If you work in the corporate world, you probably know the collective yawn that comes over workplace when the higher ups mention the possibility of a corporate retreat. And for good reason. Corporate retreats of the past have been snooze-fests with less-than-impressive keynote speakers and plenty of useless showboating by people who either don’t work for your company or offer no helpful advice to the majority of people in your company. This amounts to a “retreat” that actually ends up feeling like a big waste of time and can also create exhaustion where a refreshed interest in your job is supposed to reside.

If you’re the manager of a team of people and are interested in creating a corporate retreat sometime in the near future, you might want to do some research into what makes a corporate retreat actually enjoyable. From avoiding mistakes like getting the wrong entertainment to insuring that the “retreat” doesn’t feel like an extended stay in a grade-school classroom, there are plenty of ways to make your corporate function enjoyable and effective. Here are some ways to do so, without sacrificing your company’s overall goals.


One thing that makes corporate retreats nearly unbearable to your employees is to be shoved into a room and talked at for hours. Not only will this not stimulate them, they will likely trail off during the majority of the talks and won’t gain anything from the presentations or speakers. And who can blame them? As full grown adults, they want to feel involved and stimulated by the material being presented to them. Make sure that there are question and answer sessions, interactive sessions and opportunities for them to voice their own opinions on the matters as hand. After all, if they weren’t good at their jobs, you wouldn’t have hired them. Give them a chance to express their concerns and interact with the people who are making the decisions about their work environments.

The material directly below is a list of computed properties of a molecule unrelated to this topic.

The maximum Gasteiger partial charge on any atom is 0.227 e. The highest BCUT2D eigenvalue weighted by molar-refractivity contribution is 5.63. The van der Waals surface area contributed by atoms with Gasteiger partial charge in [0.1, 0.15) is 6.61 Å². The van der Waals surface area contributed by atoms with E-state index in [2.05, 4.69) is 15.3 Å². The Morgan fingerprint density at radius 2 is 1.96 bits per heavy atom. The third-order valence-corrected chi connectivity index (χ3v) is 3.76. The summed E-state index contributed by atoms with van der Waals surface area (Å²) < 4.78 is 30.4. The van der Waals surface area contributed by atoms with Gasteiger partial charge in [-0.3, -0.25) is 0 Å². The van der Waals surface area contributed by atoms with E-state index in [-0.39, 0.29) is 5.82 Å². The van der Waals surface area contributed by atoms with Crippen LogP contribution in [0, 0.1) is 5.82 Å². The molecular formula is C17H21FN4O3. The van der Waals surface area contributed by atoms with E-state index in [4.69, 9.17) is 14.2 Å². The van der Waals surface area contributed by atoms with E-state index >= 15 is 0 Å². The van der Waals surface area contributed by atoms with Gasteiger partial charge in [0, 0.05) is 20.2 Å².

This step has to begin with the careful observance of your workforce. Are your employees predominantly Millennials? Then it’s probably not wise to book a Seals and Crofts cover band for the retreat entertainment. Are they trendy? If so, it might not be in your best interest to provide pocket-protectors and keychains with your company logo in the swag bag.

Think about your employees, what will entertain them and what they would find interesting or useful. Show that you’re in touch with their culture and the challenges they face in their jobs and create a retreat environment that will encourage their interaction. You’ll likely find that they learn more and enjoy themselves more as a result.


Sometimes, pulling all the stops to provide your employees with “fun” downtime activities is a waste of time. Even more, making excursions to participate in these activities mandatory is a quick path to a large group of disgruntled full grown adults. Make your employees part of the process of choosing the activities for their retreat, even if it’s just comfortable couches, endless coffee and interesting, relatable speakers.

One thing that causes a corporate retreat to border on miserable is the lack of anything that’s actually enjoyable to keep your employees interested. Get to know them, listen to their requests, pay attention to what ails them at work and what helps them fly through their tasks lists with ease. As a manager, creating a productive, enjoyable and refreshing retreat can be a huge path to success when it comes to creating teamwork and enlightenment among your employees and a better workspace.

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